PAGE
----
All children continue to develop their motor skills through the school years. In the early years of primary school, children are exposed to a variety of activities that develop their fine and gross motor skills and this continues throughout primary school. For your primary aged child with an Intellectual Disability(ID) this could be a particular area of challenge. Regardless of the degree of disability this is generally an area in which most children with ID could be referred to as ‘clumsy’. Further to this, those children with a severe ID will possibly have significant challenges in this area.
Fine Motor Skills
Development of fine motor skills for young children with an ID will take time and many opportunities to practice. If your child has a severe ID they may require the support of a physiotherapist or occupational therapist to support skill acquisition. The following are some ways in which you can support your child to develop fine motor dexterity at home:
- Dressing- Help your child to attempt using fastenings- zips, buttons, velcro and gradually withdraw your support so they can reach a level of independence
- In the kitchen- Have your child set the table – grasping cutlery and placing it at a table setting will help develop pincer grasp and eye hand coordination
- Play- Engage in play situations with your child where they pick up items and stack or connect eg. building blocks and lego
- Leisure- By reading a book with your child and having them turn the pages they can engage in the reading activity more fully
Gross Motor Skills
Gross motor skills involve the larger and stronger muscle groups that are responsible for us being able to hold our head up, sit, crawl, stand, walk, run, jump, hop and skip. Your child with ID may be able to do many of these things without difficulty however, if the ID is more severe your child’s ability in this area may be compromised. To encourage skill develop and independence try some of the following:
- Ball games- Rolling balls back and forth, throwing and catching balls, bouncing balls back and forth and kicking balls to one another
- Walking and running- Walking in a straight line, walking in a zigzag, walking up and down steps, running fast and slow
- Playgrounds- Exploring playground equipment by climbing, moving through, over and under, sliding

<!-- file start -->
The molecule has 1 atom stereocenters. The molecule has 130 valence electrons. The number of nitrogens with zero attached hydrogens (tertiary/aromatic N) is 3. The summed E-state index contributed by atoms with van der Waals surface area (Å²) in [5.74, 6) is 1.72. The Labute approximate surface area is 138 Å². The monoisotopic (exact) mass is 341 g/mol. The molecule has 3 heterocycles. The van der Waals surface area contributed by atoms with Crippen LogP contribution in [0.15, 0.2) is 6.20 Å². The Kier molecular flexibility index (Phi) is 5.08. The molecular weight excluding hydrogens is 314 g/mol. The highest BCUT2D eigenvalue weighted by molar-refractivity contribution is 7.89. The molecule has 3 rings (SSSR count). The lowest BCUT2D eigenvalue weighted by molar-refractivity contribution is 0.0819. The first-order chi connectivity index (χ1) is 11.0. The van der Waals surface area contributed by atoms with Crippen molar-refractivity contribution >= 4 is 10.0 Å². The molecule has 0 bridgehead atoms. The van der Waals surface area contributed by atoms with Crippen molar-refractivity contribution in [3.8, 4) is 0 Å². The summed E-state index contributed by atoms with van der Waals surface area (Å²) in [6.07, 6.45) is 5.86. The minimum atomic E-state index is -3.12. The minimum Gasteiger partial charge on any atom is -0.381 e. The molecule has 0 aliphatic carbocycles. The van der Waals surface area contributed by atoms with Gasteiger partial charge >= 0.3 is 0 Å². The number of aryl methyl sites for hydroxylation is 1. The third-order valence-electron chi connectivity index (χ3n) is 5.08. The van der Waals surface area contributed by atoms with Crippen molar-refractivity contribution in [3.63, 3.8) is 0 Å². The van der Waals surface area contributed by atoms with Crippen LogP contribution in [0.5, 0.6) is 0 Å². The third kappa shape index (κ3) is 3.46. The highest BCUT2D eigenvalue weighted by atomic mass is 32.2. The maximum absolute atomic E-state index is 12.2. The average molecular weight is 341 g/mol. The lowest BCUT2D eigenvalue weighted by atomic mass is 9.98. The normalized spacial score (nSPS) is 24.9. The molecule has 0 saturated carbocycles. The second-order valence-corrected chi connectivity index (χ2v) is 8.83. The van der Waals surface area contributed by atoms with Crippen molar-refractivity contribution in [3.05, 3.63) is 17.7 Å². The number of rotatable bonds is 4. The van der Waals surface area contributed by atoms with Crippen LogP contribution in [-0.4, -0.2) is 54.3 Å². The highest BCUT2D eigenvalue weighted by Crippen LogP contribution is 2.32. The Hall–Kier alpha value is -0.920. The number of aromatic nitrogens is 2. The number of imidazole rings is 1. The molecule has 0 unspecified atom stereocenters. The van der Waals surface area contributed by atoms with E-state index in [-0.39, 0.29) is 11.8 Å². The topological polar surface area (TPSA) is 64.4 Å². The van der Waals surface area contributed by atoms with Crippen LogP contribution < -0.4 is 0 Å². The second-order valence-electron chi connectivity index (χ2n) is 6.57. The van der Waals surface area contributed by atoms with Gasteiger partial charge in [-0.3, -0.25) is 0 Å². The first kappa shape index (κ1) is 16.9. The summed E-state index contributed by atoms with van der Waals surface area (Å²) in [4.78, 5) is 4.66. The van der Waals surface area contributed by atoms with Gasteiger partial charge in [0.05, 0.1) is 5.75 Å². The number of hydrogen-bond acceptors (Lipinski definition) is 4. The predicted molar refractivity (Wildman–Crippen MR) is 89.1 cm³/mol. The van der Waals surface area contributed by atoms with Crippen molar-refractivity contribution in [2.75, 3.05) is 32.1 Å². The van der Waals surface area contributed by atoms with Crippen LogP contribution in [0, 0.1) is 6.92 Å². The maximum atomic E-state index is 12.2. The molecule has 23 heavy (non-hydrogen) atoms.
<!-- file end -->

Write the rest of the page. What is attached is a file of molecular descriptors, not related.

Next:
- Building strength- Carrying different weights and items eg. buckets of water at the beach, helping carry shopping from the car to house, carrying sports equipment and school bags
As your child progresses through primary school you should see motor skill development. Handwriting may be an issue but with technology easily accessible in schools this could be a recommended method of recording information. The use of and access to technology needs to be explicitly taught so that when at school your child understands that it’s use is for educational purposes not for example, playing games. This could be an topic of discussion at your child’s planning meeting.
The development of gross motor activities such as walking, running, bike riding, swimming, jumping are important for your child’s fitness. It also helps your child to engage in activities with others and to understand the rules of games and events. Further benefits are the behavioural understanding they will develop, safety in environment, independence and possible future leisure activities that they would like to continue with.
If your child has an associated learning disability such as Autism Spectrum Disorder(ASD) or Attention Deficit Hyperactivity Disorder(ADHD) this may have a further effect on your child’s motor skill development during primary school years. Remember to provide as many opportunities as possible for your child to be involved in motor skill activities as they will need to ‘learn, learn and over learn’ to grasp and maintain these skills.